Denver Nuggets point guard Ty Lawson is in the midst of his best statistical year as a pro. He’s averaging career highs with 18 points, 8.9 assists, 1.5 steals and a player efficiency rating of 20.20 through 38 games played, but will those numbers be enough to avoid getting snubbed for the 2014 NBA All-Star Game?
Denver also spent the offseason replacing George Karl—who led the team to 57 wins last year—with first-year head coach Brian Shaw, who has had his ups and downs thus far. The Nuggets started the season at 1-4 before climbing to 11-6 after a seven-game win streak.
Lawson admitted that he struggled to adjust to Shaw's new system initially, but thinks it will make him a better player in the long run, per Mark Kiszla of The Denver Post:
It’s been a big adjustment. I like to penetrate and touch the paint. It’s a little bit harder when there are bigs in the lane, waiting for the post (pass). There’s really nowhere for me to drive. Now, I’m working on passing inside and then cutting. I never really cut during my first couple years in the league. Now, cutting off the big could actually get me an easier shot, either from the corner or with a baseline layup. This could take my game to another level, make it more multidimensional.
At an even 20-20, the Nuggets sit three games out of the No. 8 seed with the 10th-best record in the Western Conference. But through it all, Lawson has been the most consistent and reliable player by far, and he’s been on a tear in 2014.
Since the end of 2013’s calendar year, Lawson has averaged 18.5 points, 11.7 assists, 3.7 rebounds and 1.7 steals in 10 contests. He’s notched double-doubles in nine of those 10, leading Denver to a 6-4 record over that span.
Despite his individual success, though, Lawson is likely going to get snubbed from the All-Star game for a couple of reasons.
Depth at the Position
The Western Conference backcourt is absolutely loaded with talent.
Also, according to the third returns of NBA All-Star balloting (via NBA.com), Lawson doesn’t even crack the top 10 in Western Conference backcourt voting. He’s behind guys like Kobe Bryant, Jeremy Lin and even Ricky Rubio.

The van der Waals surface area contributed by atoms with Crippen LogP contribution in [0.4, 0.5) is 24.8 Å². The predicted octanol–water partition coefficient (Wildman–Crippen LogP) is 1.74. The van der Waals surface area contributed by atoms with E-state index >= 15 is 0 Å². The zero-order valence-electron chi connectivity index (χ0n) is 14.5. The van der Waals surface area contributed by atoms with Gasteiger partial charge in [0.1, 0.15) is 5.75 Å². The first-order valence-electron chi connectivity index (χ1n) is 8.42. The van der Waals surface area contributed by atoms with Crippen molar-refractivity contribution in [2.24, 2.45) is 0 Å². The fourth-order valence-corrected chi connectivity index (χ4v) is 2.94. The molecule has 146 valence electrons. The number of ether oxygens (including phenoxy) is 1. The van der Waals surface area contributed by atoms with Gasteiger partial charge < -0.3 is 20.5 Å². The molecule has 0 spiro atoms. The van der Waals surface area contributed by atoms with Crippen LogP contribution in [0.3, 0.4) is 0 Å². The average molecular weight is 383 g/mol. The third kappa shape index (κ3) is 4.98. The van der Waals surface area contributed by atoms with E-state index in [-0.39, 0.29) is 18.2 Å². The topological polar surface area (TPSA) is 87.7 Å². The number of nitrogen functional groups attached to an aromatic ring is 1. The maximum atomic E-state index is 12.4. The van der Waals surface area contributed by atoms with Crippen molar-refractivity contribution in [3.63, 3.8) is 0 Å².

|Western Conference Backcourt Voting (Third Returns)|
|1. Kobe Bryant||844,538 votes|
|2. Stephen Curry||677,322 votes|
|3. Chris Paul||651,073 votes|
|4. Jeremy Lin||471,980 votes|
|5. James Harden||338,788 votes|
|6. Russell Westbrook||260,499 votes|
|7. Tony Parker||195,328 votes|
|8. Damian Lillard||162,363 votes|
|9. Klay Thompson||108,404 votes|
|10. Ricky Rubio||97,265 votes|
The All-Star fan vote only determines the starting lineup in each conference, but it’s still not a good sign that the fans are underappreciating Lawson’s talent.
On top of the ridiculous amount of All-Star-caliber guards out west, there’s a glut of extremely talented frontcourt players who could also spoil Lawson’s appearance on the roster.
With Kevin Love, LaMarcus Aldridge, Anthony Davis, DeMarcus Cousins and Dirk Nowitzki (among others), coaches may decide to reward the depth of big men when voting in All-Star reserves—leaving fringe guards high and dry.
From that perspective, the floor general’s chances of getting in simply continue to dwindle.
Those are the top six teams in the conference standings.
The “team success” argument certainly doesn’t favor Lawson, because the Nuggets are a mediocre 20-20 and on the outside looking in at a playoff spot.
From a sheer wins and losses standpoint, Goran Dragic of the 23-17 Phoenix Suns is a more worthy candidate of earning his first career All-Star berth.
When compared directly with Lawson, Dragic is averaging more points (19.4), less turnovers (2.8 vs. 3.1), shooting a higher percentage from the field (48.8 percent vs. 42.6 percent), a higher percentage from three-point land (36.1 percent vs. 35.3 percent) and has a higher PER (21.05).
Additionally, the Suns are 2-0 against Lawson’s Nuggets this season when Dragic plays (3-0 overall).
The Case for Lawson
While the loaded Western Conference plays host to numerous talented guards—as well as an abundance of skilled frontcourt players—the excess of serious injuries around the league may help Denver’s point guard sneak in.
Bryant has a broken leg, CP3 has a separated shoulder and Westbrook will reportedly be out until after the All-Star break following his third knee surgery in 2013.
There’s a chance that all three of those guys will be sidelined during All-Star Weekend. If that proves to be the case, roster spots will open up for injury replacements.
If Lawson continues to play as well as he has been in January, he’ll make a strong case for appearing in New Orleans on Feb. 16.
As it stands, however, Denver’s mediocre record and the collection of Western Conference guards hint that the 26-year-old North Carolina product will be an All-Star snub, rather than earning his first ever All-Star nod.
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